How to Make a Military Shirt

Written by mercedes valladares
  • Share
  • Tweet
  • Share
  • Email

The 2010 fall collection season featured a variety of military influences in women's wear. Recycle an old button-front shirt and transform it into a military shirt for the fall season. Colours such as army green, neutrals, navy blue and browns along with shank buttons automatically transform a basic shirt into one with a military-driven theme. By making a sketch of the existing shirt and adding military inspired details such as epaulettes (ornamental shoulder pieces) and pocket flaps, the existing shirt will turn into a military fall fashion sensation. Military inspired embroidery patches such as stars, eagles or wings will also enhance the shirt.

Skill level:
Moderate

Other People Are Reading

Things you need

  • Flexible tape measure
  • Pattern paper
  • Drafting pencils
  • Ruler
  • French curve ruler
  • Dark felt-tip marker
  • Scissors
  • Fabric (1/2 yard: your choice)
  • Pantone colour wheel
  • Straight pins
  • Fabric scissors
  • Fusible web
  • Tailor's chalk
  • Iron
  • Sewing machine
  • Buttonhole machine attachment
  • Dress form
  • Hand sewing needle
  • Thread
  • Gold- or silver- tone buttons
  • Military embroidered iron-on patches (optional)

Show MoreHide

Instructions

  1. 1

    Measure the width and length for your epaulettes with a flexible tape measure. Epaulettes are separate straplike extensions placed on both shoulders. A 2-inch width by 5 ½-inch length dimension generally covers the entire shoulder area. Look through fashion magazines for inspiration, as well as different versions.

  2. 2

    Draft the pattern for the epaulettes on pattern paper with your drafting pencils using the dimensions taken in step 1. Use a ruler to make the pattern to ensure sharp lines. Add ½-inch seam allowance for stitching.

  3. 3

    Measure the width and length of your front pocket flaps. If your design includes chest patch pockets, you will need to take a separate measurement.

  4. 4

    Draft the pocket flap, as well as patch pocket pattern, using the dimensions from step 3. Add ½-inch seam allowance for stitching.

    If your design includes rounded pocket corners, use a French curve ruler. Another option is to add an inverted centre pleat detail on the patch pocket.

  5. 5

    Mark your epaulette and pocket flap patterns for your button placement with a dark felt-tip marker.

  6. 6

    Cut out your patterns with your scissors.You will have two pieces of fabric for each epaulette for a total of four pieces and two pieces of fabric for each pocket flap for a total of four pieces. Keep in mind that you will be facing each epaulette and pocket flap. Facing is a term referring to a second layer of fabric stitched to the top layer that gives a clean finish on both sides.

    If your design includes patch pockets, you will have two pieces of fabric.

  7. 7

    Pick your fabric and colours for your shirt. For instance, if your shirt is 100% cotton twill or canvas, duplicate the fabric as well as colour. If you are unable to locate the same colour fabric, pick a complementary colour from your Pantone colour wheel. For example, if your shirt is an army green tone such as Calia Green #18-0435, select khaki or brown tones like Warm Taupe #16-1318, Camel #17-1224, Tobacco Brown #17-1327 or Monk's Robe #18-1048.

  8. 8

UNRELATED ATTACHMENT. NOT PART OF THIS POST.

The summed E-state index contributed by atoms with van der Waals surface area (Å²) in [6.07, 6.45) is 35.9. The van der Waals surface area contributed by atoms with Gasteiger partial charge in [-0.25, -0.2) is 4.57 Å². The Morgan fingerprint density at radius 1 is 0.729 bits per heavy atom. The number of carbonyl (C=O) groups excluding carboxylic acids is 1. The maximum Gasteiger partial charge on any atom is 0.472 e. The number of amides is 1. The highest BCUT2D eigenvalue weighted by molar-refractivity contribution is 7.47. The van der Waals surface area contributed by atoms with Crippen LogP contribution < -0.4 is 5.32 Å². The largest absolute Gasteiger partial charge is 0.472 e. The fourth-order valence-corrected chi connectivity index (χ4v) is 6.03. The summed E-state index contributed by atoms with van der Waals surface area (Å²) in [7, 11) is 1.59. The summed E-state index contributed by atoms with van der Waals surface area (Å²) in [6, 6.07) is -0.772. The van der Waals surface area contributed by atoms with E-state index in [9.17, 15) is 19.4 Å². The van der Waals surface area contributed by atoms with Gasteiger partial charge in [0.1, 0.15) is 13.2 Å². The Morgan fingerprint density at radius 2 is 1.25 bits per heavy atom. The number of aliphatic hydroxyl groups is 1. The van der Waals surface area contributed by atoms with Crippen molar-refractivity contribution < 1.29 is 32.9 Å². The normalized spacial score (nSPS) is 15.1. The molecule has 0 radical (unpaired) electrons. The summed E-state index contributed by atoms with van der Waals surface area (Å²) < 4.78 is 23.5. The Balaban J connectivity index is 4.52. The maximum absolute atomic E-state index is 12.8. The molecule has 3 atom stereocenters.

Pin the patterns on your fabric with your straight pins. Cut out with your fabric scissors. Make sure you cut two parts for each epaulette and two parts for each pocket flap for your facing.

  9. 9

    Pin the patterns to fusible web and cut out. This does not apply to patch pockets.

  10. 10

    Mark your buttonhole placement on your fabric with tailor's chalk.

  1. 1

    Apply your fusible web to one side of your epaulette. Repeat this with your second epaulette. Apply fusible web to one side of your pocket flap. Repeat this with your second pocket flap. Set your iron on your brand's recommended setting. Glide the iron in a back and forth motion until it is fused to the fabric.

  2. 2

    Pin two pieces of fabric together to make one epaulette with the fusible side facing out. Repeat this for your second epaulette. Pin two pieces of fabric together to make one pocket flap with the fusible side facing out. Repeat this for your second pocket flap.

  3. 3

    Machine stitch each epaulette separately, leaving one corner open. Machine stitch each pocket flap separately, leaving one corner open. Turn the epaulettes and pocket flaps inside out. You will have two epaulettes and two pocket flaps.

  4. 4

    Turn the raw seam edge of the open corner inward on your epaulettes and pocket flaps. Iron the seam and top stitch it closed for a crisp finish. If your design includes patch pockets, you will need to turn in the seam allowance and iron. The raw seams will be unexposed.

  5. 5

    Change your machine's straight stitch foot attachment to the buttonhole attachment. Make your buttonholes and slit the centre with your scissors for the button opening.

  6. 6

    Pin your epaulettes, patch pockets and flaps to your shirt. Try on the shirt carefully or place it on your dress form. Make sure both sides of the pinned shirt are even.

  7. 7

    Topstitch or double needle topstitch the epaulettes, patch pockets and flaps to the shirt. Cut away all loose threads.

  8. 8

    Thread your hand sewing needle with a complementary thread colour. Hand sew gold- or silver- tone shank buttons to complete your recycled military shirt. Add military inspired embroidery iron-on patches as an decorative option.

Don't Miss

Filter:
  • All types
  • Articles
  • Slideshows
  • Videos
Sort:
  • Most relevant
  • Most popular
  • Most recent

No articles available

No slideshows available

No videos available

By using the eHow.co.uk site, you consent to the use of cookies. For more information, please see our Cookie policy.